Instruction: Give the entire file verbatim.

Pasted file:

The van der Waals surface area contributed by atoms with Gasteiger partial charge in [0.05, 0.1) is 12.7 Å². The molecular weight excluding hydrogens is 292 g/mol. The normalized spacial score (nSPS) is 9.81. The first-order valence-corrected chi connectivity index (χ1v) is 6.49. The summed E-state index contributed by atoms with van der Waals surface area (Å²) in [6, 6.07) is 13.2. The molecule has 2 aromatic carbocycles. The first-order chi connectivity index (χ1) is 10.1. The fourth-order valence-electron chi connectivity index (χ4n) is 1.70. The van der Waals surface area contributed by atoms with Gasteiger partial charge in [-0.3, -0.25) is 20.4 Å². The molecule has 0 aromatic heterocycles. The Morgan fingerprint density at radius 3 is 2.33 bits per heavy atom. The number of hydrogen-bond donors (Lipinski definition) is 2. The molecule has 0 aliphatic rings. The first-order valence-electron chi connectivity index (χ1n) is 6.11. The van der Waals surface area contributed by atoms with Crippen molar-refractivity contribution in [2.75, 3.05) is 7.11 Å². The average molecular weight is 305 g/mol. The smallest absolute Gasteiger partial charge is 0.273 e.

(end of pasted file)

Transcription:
The van der Waals surface area contributed by atoms with Gasteiger partial charge in [0.05, 0.1) is 12.7 Å². The molecular weight excluding hydrogens is 292 g/mol. The normalized spacial score (nSPS) is 9.81. The first-order valence-corrected chi connectivity index (χ1v) is 6.49. The summed E-state index contributed by atoms with van der Waals surface area (Å²) in [6, 6.07) is 13.2. The molecule has 2 aromatic carbocycles. The first-order chi connectivity index (χ1) is 10.1. The fourth-order valence-electron chi connectivity index (χ4n) is 1.70. The van der Waals surface area contributed by atoms with Gasteiger partial charge in [-0.3, -0.25) is 20.4 Å². The molecule has 0 aromatic heterocycles. The Morgan fingerprint density at radius 3 is 2.33 bits per heavy atom. The number of hydrogen-bond donors (Lipinski definition) is 2. The molecule has 0 aliphatic rings. The first-order valence-electron chi connectivity index (χ1n) is 6.11. The van der Waals surface area contributed by atoms with Crippen molar-refractivity contribution in [2.75, 3.05) is 7.11 Å². The average molecular weight is 305 g/mol. The smallest absolute Gasteiger partial charge is 0.273 e.